Deep Outside SFFH - Science Fiction, Fantasy, and Horror

back to main contents page of John Kenneth Muir's Transmission: Editorial at Deep Outside SFFH

July 2001

Horror Writers of America;
John T. Cullen's Time Machine

This article is by Deep Outside SFFH Author & Editor John T. Cullen

As I write this editorial, news arrives that Deep Outside SFFH has been accepted for Associate Membership in the Horror Writers of America (HWA). We feel highly honored, and look forward to our continued contribution to the field of horror and dark fantasy as well as science fiction. We are now in our fourth year of publication, with a growing membership on our reader list. We wish to thank all of our supporters for their enthusiasm and solidarity, and promise to continue to serve for many years to come.

Now about my time machine. I just returned from an exhilarating 30-day visit to Europe (and much-needed vacation), and there is not space enough in this column to fully recount all the stops we made, new and old friends we visited with, and even long-lost family members we encountered. For the moment, I'd like to reconsider our trip from the perspective of a writer of speculative fiction, from several angles, including the technological and the sociological. This may be a breathles babble, so hang on—even at that, I can only skim the highlights. But there are some definite sf/f/h angles here.

Much of speculative fiction deals with dislocation—in time, and in space. I encountered both during our trip. We normally think speculatively in terms of forward movement in time, into the future, but for those coming from the sanitized omni-Present of an American city to step into layers of history is a journey through time, a dislocation of cultures—especially when you know just enough about history to be dangerous, as they say.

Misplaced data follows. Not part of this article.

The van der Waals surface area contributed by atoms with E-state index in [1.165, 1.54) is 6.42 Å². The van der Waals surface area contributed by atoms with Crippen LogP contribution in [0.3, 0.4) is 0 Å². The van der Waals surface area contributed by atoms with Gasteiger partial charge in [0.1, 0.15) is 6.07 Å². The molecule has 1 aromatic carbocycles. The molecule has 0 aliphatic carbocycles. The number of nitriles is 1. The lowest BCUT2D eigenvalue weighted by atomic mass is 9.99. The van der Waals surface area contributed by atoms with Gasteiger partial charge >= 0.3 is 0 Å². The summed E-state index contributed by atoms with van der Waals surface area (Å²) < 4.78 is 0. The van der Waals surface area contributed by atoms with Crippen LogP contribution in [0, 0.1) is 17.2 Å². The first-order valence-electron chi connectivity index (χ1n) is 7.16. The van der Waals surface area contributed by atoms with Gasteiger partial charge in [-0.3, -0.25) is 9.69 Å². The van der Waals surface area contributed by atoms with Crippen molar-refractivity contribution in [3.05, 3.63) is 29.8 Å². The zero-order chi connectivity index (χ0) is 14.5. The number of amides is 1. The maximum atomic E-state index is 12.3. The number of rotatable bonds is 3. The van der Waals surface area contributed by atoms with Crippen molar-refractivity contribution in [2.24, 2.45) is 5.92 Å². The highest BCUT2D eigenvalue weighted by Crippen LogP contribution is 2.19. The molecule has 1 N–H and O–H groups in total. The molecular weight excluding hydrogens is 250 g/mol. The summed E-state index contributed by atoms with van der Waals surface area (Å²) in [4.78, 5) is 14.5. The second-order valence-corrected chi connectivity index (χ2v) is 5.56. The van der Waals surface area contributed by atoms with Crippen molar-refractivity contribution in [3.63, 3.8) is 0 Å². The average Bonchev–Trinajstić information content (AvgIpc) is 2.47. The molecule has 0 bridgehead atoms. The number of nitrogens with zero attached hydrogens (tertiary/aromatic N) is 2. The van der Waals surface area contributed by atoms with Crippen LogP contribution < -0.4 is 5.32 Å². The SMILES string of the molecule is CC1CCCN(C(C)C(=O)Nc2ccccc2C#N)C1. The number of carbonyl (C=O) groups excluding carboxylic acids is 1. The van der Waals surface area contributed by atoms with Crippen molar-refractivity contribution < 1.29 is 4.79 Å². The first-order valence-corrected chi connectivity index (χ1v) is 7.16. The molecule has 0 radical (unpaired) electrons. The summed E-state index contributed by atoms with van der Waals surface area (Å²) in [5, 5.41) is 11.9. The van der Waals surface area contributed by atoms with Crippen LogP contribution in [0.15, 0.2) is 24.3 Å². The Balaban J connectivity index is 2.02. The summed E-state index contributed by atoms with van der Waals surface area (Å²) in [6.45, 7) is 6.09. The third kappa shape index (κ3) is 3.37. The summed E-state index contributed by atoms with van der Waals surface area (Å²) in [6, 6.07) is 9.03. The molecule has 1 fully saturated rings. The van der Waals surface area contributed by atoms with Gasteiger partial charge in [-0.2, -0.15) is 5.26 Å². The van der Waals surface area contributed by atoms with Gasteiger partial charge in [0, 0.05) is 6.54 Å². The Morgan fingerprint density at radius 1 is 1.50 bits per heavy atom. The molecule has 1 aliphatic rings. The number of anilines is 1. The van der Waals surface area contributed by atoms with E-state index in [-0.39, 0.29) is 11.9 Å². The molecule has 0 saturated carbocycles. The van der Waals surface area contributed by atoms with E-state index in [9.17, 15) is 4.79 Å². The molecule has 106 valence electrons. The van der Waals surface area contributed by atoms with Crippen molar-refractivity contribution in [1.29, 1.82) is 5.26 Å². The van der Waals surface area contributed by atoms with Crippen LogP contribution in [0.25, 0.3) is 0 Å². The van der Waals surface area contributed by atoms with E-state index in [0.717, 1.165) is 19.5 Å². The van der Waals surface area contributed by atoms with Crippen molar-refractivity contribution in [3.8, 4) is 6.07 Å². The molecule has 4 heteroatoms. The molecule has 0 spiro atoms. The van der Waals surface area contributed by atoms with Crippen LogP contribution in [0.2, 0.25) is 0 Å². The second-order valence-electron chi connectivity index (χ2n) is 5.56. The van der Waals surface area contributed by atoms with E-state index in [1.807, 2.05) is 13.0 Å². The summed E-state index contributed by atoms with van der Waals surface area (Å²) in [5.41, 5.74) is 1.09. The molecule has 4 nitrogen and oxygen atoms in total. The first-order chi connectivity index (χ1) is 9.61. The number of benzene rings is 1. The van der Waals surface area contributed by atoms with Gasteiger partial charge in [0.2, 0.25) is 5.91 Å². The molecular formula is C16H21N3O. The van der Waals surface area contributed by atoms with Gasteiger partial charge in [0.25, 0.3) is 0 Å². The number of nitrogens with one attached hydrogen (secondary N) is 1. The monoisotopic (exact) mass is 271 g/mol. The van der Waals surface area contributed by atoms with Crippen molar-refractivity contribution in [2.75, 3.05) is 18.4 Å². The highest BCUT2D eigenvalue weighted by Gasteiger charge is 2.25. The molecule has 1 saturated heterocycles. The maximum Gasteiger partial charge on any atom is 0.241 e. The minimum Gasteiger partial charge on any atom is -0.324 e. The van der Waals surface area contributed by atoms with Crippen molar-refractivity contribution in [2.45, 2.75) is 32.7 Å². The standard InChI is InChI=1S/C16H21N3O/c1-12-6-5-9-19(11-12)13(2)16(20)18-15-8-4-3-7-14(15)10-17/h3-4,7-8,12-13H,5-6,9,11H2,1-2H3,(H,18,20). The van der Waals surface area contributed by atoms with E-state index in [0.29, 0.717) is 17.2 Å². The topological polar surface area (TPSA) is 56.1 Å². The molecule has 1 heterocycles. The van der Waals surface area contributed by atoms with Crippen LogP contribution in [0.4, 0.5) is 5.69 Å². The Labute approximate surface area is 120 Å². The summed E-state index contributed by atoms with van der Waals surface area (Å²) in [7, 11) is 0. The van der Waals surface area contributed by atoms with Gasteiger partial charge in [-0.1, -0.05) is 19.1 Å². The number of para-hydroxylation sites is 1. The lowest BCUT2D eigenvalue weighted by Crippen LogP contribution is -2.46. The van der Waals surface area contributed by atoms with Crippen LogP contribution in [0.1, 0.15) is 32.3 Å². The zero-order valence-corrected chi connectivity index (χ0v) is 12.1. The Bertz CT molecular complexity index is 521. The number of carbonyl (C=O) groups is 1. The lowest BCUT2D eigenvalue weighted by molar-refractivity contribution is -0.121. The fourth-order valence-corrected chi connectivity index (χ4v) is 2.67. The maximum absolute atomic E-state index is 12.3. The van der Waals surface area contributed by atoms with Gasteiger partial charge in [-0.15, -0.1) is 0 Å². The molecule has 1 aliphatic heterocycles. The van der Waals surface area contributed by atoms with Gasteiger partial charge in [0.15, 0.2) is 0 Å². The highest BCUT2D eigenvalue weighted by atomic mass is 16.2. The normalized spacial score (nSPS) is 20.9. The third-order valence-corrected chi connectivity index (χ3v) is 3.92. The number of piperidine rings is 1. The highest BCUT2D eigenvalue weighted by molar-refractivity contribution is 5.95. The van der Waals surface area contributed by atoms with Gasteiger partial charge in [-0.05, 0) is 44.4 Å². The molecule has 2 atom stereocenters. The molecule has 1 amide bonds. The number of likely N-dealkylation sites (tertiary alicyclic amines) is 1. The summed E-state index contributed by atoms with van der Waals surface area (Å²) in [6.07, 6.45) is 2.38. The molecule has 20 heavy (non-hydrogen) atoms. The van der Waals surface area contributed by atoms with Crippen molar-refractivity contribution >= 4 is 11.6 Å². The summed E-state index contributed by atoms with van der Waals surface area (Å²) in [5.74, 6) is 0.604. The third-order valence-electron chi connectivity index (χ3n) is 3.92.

To give you a quick idea: One quickly gets used to seeing statues and buildings that are hundreds of years old. At about 500 years old, what little wood remains tends to have a decidedly warped look (unless it's the wonderfully preserved timbers in some church ceilings) and stone starts looking very worn. But it's when you start seeing ancient stone, 1,500 to 2,000 years old, that you notice not only is it black with age—literally—but it actually seems to be melting with time. That is, it's not just worn, it's not just chipped—it takes on the look of sugar over which water has been poured. We saw this time and again, from the amphitheater in Arles to the Coliseum in Rome.

By way of a quick overview, my wife and son and I flew from San Diego to London direct via British Airways, rented a car, and drove around Europe along a loosely planned agenda with just enough plan to give it shape, but enough flex to make it a daily adventure. Luck was with us all the way, and it succeeded in being what it was meant to be—a sweeping learning experience for my son, and a nostalgic experience for his parents (I was stationed in Germany for 5 years during the 1970's and had a lot to revisit, including meeting an old Army friend in Paris for a wonderful afternoon of catching up on old times and friends). I was born in Europe, and rediscovered family in Luxembourg, some of whom I had not seen since my childhood. And I had the honor of meeting Clocktower Books author Robin Marchesi, author of "A Small Journal of Heroin Addiction," in London. As I say, we covered more ground than I can recount here.